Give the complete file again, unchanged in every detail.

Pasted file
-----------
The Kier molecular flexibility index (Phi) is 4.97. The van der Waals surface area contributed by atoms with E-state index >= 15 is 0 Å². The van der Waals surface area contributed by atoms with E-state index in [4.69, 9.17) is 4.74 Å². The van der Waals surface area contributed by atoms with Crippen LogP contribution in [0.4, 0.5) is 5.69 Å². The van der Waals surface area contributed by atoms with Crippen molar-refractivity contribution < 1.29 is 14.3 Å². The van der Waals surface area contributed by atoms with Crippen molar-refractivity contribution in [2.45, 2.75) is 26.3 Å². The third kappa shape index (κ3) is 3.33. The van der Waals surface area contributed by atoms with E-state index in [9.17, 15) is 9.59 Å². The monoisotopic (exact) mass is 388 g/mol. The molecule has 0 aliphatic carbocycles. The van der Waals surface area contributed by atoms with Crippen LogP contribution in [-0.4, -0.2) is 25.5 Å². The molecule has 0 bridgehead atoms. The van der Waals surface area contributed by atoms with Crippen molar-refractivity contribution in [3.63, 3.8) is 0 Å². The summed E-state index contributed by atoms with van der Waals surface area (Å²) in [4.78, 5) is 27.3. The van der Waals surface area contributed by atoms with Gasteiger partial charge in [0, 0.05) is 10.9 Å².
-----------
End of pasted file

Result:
The Kier molecular flexibility index (Phi) is 4.97. The van der Waals surface area contributed by atoms with E-state index >= 15 is 0 Å². The van der Waals surface area contributed by atoms with E-state index in [4.69, 9.17) is 4.74 Å². The van der Waals surface area contributed by atoms with Crippen LogP contribution in [0.4, 0.5) is 5.69 Å². The van der Waals surface area contributed by atoms with Crippen molar-refractivity contribution < 1.29 is 14.3 Å². The van der Waals surface area contributed by atoms with Crippen molar-refractivity contribution in [2.45, 2.75) is 26.3 Å². The third kappa shape index (κ3) is 3.33. The van der Waals surface area contributed by atoms with E-state index in [9.17, 15) is 9.59 Å². The monoisotopic (exact) mass is 388 g/mol. The molecule has 0 aliphatic carbocycles. The van der Waals surface area contributed by atoms with Crippen LogP contribution in [-0.4, -0.2) is 25.5 Å². The molecule has 0 bridgehead atoms. The van der Waals surface area contributed by atoms with Crippen molar-refractivity contribution in [3.63, 3.8) is 0 Å². The summed E-state index contributed by atoms with van der Waals surface area (Å²) in [4.78, 5) is 27.3. The van der Waals surface area contributed by atoms with Gasteiger partial charge in [0, 0.05) is 10.9 Å².